Muscle Cramping – More than Dehydration


Gotta love academics! They define what we athletes know as a cramp this way: an exercise-induced muscle cramp is ‘a painful, spasmodic, involuntary contraction of skeletal muscle during or immediatley after exercise’. Research scientists have shown that the prevalance of cramping is as high as 37% in athletes. This review will highlight that the old theories of electrolyte imbalance as the cause of cramping are now being questioned. More importantly, we’ll use modern theories on cramping to highlight how to minimise their occurence during and after training or racing.

What are the Risk Factors?

Historically, numerous causes and thus risk factors have been implicated in cramping. These include:

  1. Accumulation of by-products of muscle metabolism that impair muscle contraction (e.g. lactic acid)
  2. Depletion of electrolytes such as sodium and potassium
  3. Loss of fluids and thus dehydration
  4. Extreme environmental conditions of heat and cold
  5. Lack of blood supply

However, while these are risk factors, previous and ongoing current research suggests they are not the causes of muscle cramps. Other factors have also been shown to increase the prevalence of cramping. These include:

  1. Having a history of cramping
  2. Competing at a faster pace than training pace
  3. Doing too much static (holding) stretching before racing
  4. Increased race duration and thus fatigue
  5. Not tapering enough before the race
  6. Racing with prior muscle fatigue or damage
  7. Muscles that cross two joints (e.g. hamstrings, quadriceps and gastrocnemius in the calf)
  8. Having a lower threshold frequency for cramping (15 Hz-cycles per second) than non-cramping people who have a threshold frequency of 25 Hz. This threshold frequency is the minimum frequency needed to stimulate a cramp. This thus suggests the nervous system is involved in some way.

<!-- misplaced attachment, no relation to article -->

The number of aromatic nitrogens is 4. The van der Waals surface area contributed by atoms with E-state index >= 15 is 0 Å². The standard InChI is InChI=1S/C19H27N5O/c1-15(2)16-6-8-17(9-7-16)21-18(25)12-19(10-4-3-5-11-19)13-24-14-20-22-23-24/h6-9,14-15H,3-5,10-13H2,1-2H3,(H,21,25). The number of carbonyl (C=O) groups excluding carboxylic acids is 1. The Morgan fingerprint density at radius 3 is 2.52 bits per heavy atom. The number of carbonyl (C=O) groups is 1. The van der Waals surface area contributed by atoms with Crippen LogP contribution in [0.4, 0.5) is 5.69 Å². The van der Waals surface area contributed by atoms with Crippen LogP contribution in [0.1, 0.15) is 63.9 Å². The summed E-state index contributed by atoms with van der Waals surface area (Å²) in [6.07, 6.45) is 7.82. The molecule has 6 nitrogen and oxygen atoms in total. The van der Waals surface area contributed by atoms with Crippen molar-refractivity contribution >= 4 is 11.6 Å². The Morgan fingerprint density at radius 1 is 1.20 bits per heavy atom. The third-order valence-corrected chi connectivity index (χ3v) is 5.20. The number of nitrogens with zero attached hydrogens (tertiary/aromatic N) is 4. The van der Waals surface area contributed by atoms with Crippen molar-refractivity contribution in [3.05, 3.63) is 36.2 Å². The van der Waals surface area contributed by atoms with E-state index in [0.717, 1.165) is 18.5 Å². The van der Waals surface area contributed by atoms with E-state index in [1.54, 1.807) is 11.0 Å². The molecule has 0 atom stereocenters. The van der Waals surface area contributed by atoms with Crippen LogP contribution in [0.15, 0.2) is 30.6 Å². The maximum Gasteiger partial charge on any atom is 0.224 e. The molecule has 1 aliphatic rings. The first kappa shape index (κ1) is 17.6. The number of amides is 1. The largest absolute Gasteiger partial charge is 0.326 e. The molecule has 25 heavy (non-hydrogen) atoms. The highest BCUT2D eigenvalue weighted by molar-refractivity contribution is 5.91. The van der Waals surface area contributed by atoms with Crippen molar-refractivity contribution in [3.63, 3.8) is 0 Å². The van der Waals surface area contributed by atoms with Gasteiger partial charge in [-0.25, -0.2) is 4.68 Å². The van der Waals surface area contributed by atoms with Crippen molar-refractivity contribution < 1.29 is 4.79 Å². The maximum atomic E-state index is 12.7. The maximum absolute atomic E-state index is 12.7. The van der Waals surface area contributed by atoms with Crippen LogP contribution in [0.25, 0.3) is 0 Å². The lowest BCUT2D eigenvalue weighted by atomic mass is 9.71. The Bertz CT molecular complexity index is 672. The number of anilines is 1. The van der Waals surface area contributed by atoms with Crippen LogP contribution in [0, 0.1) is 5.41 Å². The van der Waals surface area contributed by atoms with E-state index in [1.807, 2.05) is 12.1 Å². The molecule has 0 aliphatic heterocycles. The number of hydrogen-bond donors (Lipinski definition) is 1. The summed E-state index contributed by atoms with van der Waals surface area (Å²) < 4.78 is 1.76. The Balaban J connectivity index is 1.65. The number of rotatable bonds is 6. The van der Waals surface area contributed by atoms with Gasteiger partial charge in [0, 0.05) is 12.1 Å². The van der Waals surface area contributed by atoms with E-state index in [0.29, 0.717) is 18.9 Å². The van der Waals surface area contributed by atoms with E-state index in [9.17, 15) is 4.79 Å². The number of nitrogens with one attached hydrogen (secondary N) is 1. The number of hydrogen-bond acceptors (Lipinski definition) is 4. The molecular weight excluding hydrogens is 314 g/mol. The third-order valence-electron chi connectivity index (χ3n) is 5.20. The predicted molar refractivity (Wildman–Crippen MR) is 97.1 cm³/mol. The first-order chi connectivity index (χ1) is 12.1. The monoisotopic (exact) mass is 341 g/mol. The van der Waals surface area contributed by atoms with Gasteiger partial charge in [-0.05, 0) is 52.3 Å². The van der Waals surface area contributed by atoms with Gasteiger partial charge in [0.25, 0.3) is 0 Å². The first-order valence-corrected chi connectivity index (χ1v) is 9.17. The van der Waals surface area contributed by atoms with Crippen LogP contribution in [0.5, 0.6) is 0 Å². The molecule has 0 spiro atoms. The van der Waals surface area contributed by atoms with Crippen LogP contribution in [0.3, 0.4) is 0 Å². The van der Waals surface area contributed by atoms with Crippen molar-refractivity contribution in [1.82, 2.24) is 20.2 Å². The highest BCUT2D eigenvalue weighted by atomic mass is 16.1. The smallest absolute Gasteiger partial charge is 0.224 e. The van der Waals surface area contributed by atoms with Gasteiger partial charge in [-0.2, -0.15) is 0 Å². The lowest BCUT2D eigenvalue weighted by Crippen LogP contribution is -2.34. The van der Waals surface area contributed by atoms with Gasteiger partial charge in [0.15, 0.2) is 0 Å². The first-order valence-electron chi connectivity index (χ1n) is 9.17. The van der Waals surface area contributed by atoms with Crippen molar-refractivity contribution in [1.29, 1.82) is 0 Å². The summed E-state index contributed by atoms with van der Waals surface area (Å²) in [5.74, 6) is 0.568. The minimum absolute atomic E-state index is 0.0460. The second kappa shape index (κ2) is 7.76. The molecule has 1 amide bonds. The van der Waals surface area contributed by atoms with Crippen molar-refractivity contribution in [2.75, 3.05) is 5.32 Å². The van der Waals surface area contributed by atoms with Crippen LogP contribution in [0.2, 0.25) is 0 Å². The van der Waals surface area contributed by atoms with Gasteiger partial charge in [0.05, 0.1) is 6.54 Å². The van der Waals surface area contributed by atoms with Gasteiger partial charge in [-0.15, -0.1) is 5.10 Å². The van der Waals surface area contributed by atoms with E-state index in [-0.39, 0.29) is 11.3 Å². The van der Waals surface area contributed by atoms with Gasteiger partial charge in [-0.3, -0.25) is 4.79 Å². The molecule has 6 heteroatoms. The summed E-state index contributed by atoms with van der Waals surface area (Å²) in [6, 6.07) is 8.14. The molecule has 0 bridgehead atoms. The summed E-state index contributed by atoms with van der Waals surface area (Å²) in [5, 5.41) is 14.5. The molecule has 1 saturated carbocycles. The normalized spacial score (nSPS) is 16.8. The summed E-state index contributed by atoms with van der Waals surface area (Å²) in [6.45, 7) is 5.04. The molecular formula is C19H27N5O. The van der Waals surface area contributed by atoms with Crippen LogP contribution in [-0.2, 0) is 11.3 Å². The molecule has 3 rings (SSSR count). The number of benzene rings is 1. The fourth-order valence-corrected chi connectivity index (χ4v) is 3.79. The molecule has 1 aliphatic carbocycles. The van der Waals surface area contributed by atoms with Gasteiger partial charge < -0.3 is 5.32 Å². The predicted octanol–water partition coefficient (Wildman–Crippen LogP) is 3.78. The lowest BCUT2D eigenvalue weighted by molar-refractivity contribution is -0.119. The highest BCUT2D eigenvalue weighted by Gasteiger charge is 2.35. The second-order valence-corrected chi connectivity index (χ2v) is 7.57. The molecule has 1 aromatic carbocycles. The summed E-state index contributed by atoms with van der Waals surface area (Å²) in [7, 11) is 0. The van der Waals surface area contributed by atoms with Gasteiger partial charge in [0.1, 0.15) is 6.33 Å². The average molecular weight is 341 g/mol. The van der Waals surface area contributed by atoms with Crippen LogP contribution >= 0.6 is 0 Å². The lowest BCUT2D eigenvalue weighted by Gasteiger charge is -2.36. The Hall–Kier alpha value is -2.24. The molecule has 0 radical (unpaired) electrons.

What are the Theories?

The physiology of muscle contraction and relaxation may help explain the current theories. Three critical things need to occur for muscle contraction and relaxation. First, energy is needed for the muscle to contract and then relax. To do this, calcium in the muscles that stimulates the contraction must also be reabsorbed into pockets in the muscle so that the contaction stops. Dysfunction of either of these processes (calcium release and calcium reabsorption) can mean permanent contraction and thus contraction. Fatigue during exercise can cause this resorption of calcium to occur poorly. Thirdly, the electrical activity in the muscle must also be normal. If not, the muscle may be continually stimulated and thus contract and stay contracted. If any of the pathways that create this electrical activity are upset, the muscle may stay contracted. Again, fatigue can cause the muscle’s electrical activity to be upset.

In all the available literature, it appears that fatigue either within the muscle or within the nervous system itself may be related to cramping.

Treatment and Prevention?

Taken together, the above theories plus years of anecdotal evidence suggest the following ways to prevent cramping in athletes:

  • Carbohydrate and electrolyte supplements before ans during exercise may extend the time to fatigue and thus onset of cramping
  • Hydration before and during racing
  • Ensure you taper to reduce fatigue levels going into the race
  • Train at race pace leading into the event
  • Don’t overdo static stretching before the race, use dynamic stretching instead

If you get a cramp do passive stretching and consume fluids and electrolytes to alleviate the cramp the fastest.

Sources: 1. Buskard, A. (2014). Cramping in sports: Beyond dehydration. Strength and Conditioning Journal, 36(5): 44-52. 2. Minetto and others (2013). Origin and development of muscle cramps. Exercise and Sport Science Reviews, 41: 3-10. 3. Schwellnus, M. (2009).  Cause of exercise associated muscle cramps (EAMC)–altered neuromuscular control, dehydration or electrolyte depletion? British Journal of Sports Medicine, 43(6): 401-408.